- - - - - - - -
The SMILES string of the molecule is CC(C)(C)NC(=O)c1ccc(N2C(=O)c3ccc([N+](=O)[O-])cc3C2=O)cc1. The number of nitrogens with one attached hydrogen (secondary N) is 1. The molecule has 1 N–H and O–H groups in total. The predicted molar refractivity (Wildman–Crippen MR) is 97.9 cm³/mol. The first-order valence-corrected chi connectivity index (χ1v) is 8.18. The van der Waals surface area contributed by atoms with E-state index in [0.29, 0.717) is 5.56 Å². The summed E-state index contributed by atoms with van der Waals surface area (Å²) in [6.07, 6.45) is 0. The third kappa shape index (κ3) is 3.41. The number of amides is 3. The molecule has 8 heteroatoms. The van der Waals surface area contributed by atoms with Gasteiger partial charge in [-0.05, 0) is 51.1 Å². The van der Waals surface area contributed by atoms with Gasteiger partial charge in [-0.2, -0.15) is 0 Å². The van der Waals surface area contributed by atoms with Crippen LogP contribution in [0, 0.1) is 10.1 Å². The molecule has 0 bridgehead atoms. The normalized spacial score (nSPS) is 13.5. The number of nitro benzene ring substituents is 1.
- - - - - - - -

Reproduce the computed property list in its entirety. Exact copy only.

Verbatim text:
The SMILES string of the molecule is CC(C)(C)NC(=O)c1ccc(N2C(=O)c3ccc([N+](=O)[O-])cc3C2=O)cc1. The number of nitrogens with one attached hydrogen (secondary N) is 1. The molecule has 1 N–H and O–H groups in total. The predicted molar refractivity (Wildman–Crippen MR) is 97.9 cm³/mol. The first-order valence-corrected chi connectivity index (χ1v) is 8.18. The van der Waals surface area contributed by atoms with E-state index in [0.29, 0.717) is 5.56 Å². The summed E-state index contributed by atoms with van der Waals surface area (Å²) in [6.07, 6.45) is 0. The third kappa shape index (κ3) is 3.41. The number of amides is 3. The molecule has 8 heteroatoms. The van der Waals surface area contributed by atoms with Gasteiger partial charge in [-0.05, 0) is 51.1 Å². The van der Waals surface area contributed by atoms with Gasteiger partial charge in [-0.2, -0.15) is 0 Å². The van der Waals surface area contributed by atoms with Crippen LogP contribution in [0, 0.1) is 10.1 Å². The molecule has 0 bridgehead atoms. The normalized spacial score (nSPS) is 13.5. The number of nitro benzene ring substituents is 1.